OSHA News Release - (Archived) Table of Contents|
TRADE NEWS RELEASE
Wednesday, Nov. 28, 2001
Contact: Bill Wright
Phone: (202) 693-1999
COMPLIANCE DIRECTIVE FOR
BLOODBORNE PATHOGENS STANDARD UPDATED
Includes revisions mandated by the Needlestick Safety and Prevention Act
WASHINGTON, D.C. -- The Occupational Safety and Health Administration today issued a new compliance directive for enforcing the bloodborne pathogens standard that was revised in January.The standard became effective on April 18.
The compliance directive guides OSHA's safety and health inspection officers in enforcing the standard that covers occupational exposure to blood and other potentially infectious materials, and ensures consistent inspection procedures are followed. It updates an earlier directive issued in 1999 and incorporates changes mandated by the Needlestick Safety and Prevention Act passed in November 2000.
The directive implements changes made to the standard that focus on the requirement that employers select safer needle devices as they become available and involve employees in identifying and choosing those devices. The standard now also requires most employers to maintain a log of injuries from contaminated sharps.
The directive highlights the major new requirements of the standard including: (1) evaluation and implementation of safer needle devices as part of the re-evaluation of appropriate engineering controls during an employer's annual exposure control plan; (2) documentation of the involvement of non-managerial, frontline employees in choosing safer devices; and (3) establishment and maintenance of a sharps injury log for recording injuries from contaminated sharps.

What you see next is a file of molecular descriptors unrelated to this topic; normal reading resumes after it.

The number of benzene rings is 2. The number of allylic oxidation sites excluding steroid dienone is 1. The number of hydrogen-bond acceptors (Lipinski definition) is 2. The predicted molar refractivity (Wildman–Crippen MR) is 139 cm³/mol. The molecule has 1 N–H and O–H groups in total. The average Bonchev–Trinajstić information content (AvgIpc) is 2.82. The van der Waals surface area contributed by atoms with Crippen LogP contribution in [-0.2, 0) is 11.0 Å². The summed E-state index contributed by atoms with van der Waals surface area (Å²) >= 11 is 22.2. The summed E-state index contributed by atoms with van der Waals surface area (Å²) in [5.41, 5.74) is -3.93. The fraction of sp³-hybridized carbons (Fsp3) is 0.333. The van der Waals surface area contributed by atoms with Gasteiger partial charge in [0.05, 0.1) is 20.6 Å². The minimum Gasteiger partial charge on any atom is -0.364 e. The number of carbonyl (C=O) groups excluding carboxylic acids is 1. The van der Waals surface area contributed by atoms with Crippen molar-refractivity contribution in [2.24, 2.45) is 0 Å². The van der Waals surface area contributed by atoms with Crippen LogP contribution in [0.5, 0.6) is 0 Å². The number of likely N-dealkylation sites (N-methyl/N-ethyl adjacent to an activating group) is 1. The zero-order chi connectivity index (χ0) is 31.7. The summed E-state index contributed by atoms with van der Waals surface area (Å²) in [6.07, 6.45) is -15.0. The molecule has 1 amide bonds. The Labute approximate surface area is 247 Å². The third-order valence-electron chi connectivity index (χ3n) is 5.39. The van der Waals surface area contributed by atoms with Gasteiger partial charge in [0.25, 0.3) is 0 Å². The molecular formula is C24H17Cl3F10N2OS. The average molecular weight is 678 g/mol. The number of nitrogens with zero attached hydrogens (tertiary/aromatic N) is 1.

Compliance officers are reminded that no one safer medical device is appropriate for all situations; employers must consider and implement devices that are appropriate, commercially available and effective. The directive also includes detailed instructions on inspections of multi-employer worksites, including employment agencies, personnel services, home health services, physicians and healthcare professionals in independent practices, and independent contractors.
Also included in the directive are engineering control evaluation forms, a web site resource list, a model exposure control plan which incorporates the most current guidelines from the Centers for Disease Control regarding management of occupational exposure to the hepatitis B and C viruses, and the HIV virus.
The directive can be accessed from the OSHA website at http://www.osha-slc.gov/pls/oshaweb/owadisp.show_document?p_table=DIRECTIVES&p_id=2570.
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